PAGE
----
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Before Blacks Could Visit Ocean City, There Were Carr’s Beach and Sparrow’s Beach

Timothy Cox | 2/7/2020, 6 a.m.
During the Jim Crow era post 1940, a large number of recreational water locales, including the popular Ocean City, Maryland ...
Each year thousands of people frolicked at Carr's Beach and Sparrow Beach near Annapolis, Maryland Photo Courtesy Robert McNeill Archives

During the Jim Crow era post 1940, a large number of recreational water locales, including the popular Ocean City, Maryland and Virginia Beach, Virginia were off limits to African-American vacationers.

Segregation-era laws in Southern states jetted its ugly heads just south of the Mason-Dixon Line and legally prohibited blacks from enjoying the fruits of summertime fun in the sun— even in Central Maryland near Baltimore.

Young ladies pose with a vehicle owned by popular radio DJ, Charles "Hoppy" Adams of WANN radio in Annapolis.

Photo courtesy of blackpast.org

Young ladies pose with a vehicle owned by popular radio DJ, Charles "Hoppy" Adams of WANN radio in Annapolis.

To counteract such despicable acts, African-American entrepreneurs often created businesses that solely catered to a black clientele or a black patronage.

In an effort to provide blacks with opportunities to enjoy summertime fun in Maryland, two sisters— Elizabeth Carr Smith and Florence Carr Sparrow, who were bold, visionaries developed the beachfront property originally owned by their parents and former slaves, Frederick Carr and Mary Wells Carr.

According to published reports, the couple purchased 180 acres of farmland on the Annapolis Neck Peninsula, off the Chesapeake Bay and the Severn River. Even though they were farmers, the family hosted family picnics and church outings, and invited boarders to participate in summer outings on their water front property.

This photo taken around 1937, depicts men relaxing in the shade while their children and wives bathed in warm beach water.

Photo Courtesy Robert McNeill Archives

This photo taken around 1937, depicts men relaxing in the shade while their children and wives bathed in warm beach water.

By 1926, the family officially named the water location Carr’s Beach and a nearby ocean-side property was named Sparrow’s Beach.

By the late 1940s, Carr’s Beach had earned a growing reputation as one of the most popular beach spots on the East Coast. Black vacationers from as far west as Ohio and West Virginia, found themselves frolicking with revelers from New York State, Pennsylvania and of course nearby Baltimore and Washington, D.C.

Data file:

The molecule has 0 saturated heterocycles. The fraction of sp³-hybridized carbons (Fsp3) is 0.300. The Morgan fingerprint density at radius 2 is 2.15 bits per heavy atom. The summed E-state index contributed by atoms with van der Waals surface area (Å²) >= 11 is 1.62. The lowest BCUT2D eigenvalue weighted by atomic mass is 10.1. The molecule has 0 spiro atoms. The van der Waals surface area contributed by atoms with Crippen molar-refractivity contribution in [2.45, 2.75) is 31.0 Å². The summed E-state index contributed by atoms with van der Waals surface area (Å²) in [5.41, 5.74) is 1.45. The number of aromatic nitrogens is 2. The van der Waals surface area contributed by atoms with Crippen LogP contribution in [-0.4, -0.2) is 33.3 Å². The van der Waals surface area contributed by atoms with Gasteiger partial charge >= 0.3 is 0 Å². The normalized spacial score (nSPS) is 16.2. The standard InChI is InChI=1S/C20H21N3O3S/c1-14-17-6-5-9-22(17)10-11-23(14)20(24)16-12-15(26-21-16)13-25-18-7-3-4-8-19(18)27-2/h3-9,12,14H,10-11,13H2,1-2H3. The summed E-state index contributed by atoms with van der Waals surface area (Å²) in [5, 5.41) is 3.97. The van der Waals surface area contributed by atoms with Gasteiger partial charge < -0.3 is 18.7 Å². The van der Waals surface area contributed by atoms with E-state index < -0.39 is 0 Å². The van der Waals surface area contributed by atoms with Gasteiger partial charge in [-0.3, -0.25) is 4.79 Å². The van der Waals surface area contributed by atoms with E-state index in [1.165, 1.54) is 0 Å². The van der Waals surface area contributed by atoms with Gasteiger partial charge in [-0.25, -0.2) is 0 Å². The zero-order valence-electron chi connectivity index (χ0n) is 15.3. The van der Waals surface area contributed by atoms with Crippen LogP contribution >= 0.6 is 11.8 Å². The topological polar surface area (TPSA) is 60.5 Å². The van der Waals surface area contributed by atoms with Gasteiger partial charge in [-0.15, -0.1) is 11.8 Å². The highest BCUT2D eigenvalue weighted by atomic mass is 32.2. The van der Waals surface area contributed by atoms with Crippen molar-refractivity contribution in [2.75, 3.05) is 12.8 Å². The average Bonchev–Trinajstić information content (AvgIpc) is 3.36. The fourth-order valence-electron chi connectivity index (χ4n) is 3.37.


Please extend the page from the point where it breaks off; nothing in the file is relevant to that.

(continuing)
While the weekdays attracted family-life picnics, Sunday School and church picnics, on weekends, some of the premier black entertainers from the

so-called “Chitlin Circuit” found themselves entertaining thousands of appreciative patrons who were starved to see top-notch performers such as Billie Holliday; Count Basie; James Brown; Ray Charles and the Raelettes; Wilson Pickett; Otis Redding; Little Richard; Esther Phillips; The Orioles and Frankie Lymon and The Teenagers.

Popular Annapolis radio disc jockey, Charles W. “Hoppy” Adams Jr. of radio station WANN, spear headed the music scene and ensured that premier entertainment consistently performed on “The Beach” soundstage.

Two Baltimore area gentlemen, Mike Lee and Robert Ford, were youngsters at a time when their parents would drive them from West Baltimore to partake in picnics and overall good summer fun, near the Annapolis beaches.

Mike Lee, 68, recalls being in elementary school when he first visited Carr’s Beach.

Mike Lee of Baltimore reflects on life at "the Beach" when he was a youngster.

Courtesy Photo

Mike Lee of Baltimore reflects on life at "the Beach" when he was a youngster.

“I was aware that we weren’t welcome to places like Ocean City,” said Lee. “So Carr’s and Sparrow beaches offered us a safe haven, a place where we could do what we wanted to do, and not have anyone looking over us, like law enforcement.”

Lee’s high school classmate, Robert Ford, 67, also has fond memories of visiting “The Beach” as a youngster.

“Carr’s Beach was a summertime location where everyone wanted to go to experience the beach but due to the

activities below the Mason-Dixon Line, we were faced with Jim Crowism and segregation [and] we could not go everywhere, including Ocean City,” said Ford. “To this day, I have never gone to Ocean City. It’s just something about not being allowed to go back then, I guess that’s lingered with me even now.”